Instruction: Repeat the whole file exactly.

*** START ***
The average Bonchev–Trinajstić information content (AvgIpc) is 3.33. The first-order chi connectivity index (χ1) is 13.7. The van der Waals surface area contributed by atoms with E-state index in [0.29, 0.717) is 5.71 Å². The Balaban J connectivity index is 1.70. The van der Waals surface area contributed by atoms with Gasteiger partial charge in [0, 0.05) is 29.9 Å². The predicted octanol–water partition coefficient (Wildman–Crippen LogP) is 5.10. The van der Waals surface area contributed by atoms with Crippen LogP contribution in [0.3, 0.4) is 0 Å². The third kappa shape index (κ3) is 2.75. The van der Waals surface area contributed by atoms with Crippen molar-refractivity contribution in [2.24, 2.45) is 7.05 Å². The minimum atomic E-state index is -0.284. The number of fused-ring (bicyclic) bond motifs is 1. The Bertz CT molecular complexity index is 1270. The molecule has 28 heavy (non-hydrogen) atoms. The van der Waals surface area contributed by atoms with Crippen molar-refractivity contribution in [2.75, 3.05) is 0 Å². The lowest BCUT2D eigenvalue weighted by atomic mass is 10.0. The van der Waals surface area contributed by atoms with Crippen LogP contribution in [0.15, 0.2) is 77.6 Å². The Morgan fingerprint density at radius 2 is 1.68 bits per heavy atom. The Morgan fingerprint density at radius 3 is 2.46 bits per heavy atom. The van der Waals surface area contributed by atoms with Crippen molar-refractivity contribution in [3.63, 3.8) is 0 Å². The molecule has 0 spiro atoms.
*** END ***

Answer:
The average Bonchev–Trinajstić information content (AvgIpc) is 3.33. The first-order chi connectivity index (χ1) is 13.7. The van der Waals surface area contributed by atoms with E-state index in [0.29, 0.717) is 5.71 Å². The Balaban J connectivity index is 1.70. The van der Waals surface area contributed by atoms with Gasteiger partial charge in [0, 0.05) is 29.9 Å². The predicted octanol–water partition coefficient (Wildman–Crippen LogP) is 5.10. The van der Waals surface area contributed by atoms with Crippen LogP contribution in [0.3, 0.4) is 0 Å². The third kappa shape index (κ3) is 2.75. The van der Waals surface area contributed by atoms with Crippen molar-refractivity contribution in [2.24, 2.45) is 7.05 Å². The minimum atomic E-state index is -0.284. The number of fused-ring (bicyclic) bond motifs is 1. The Bertz CT molecular complexity index is 1270. The molecule has 28 heavy (non-hydrogen) atoms. The van der Waals surface area contributed by atoms with Crippen molar-refractivity contribution in [2.75, 3.05) is 0 Å². The lowest BCUT2D eigenvalue weighted by atomic mass is 10.0. The van der Waals surface area contributed by atoms with Crippen LogP contribution in [0.15, 0.2) is 77.6 Å². The Morgan fingerprint density at radius 2 is 1.68 bits per heavy atom. The Morgan fingerprint density at radius 3 is 2.46 bits per heavy atom. The van der Waals surface area contributed by atoms with Crippen molar-refractivity contribution in [3.63, 3.8) is 0 Å². The molecule has 0 spiro atoms.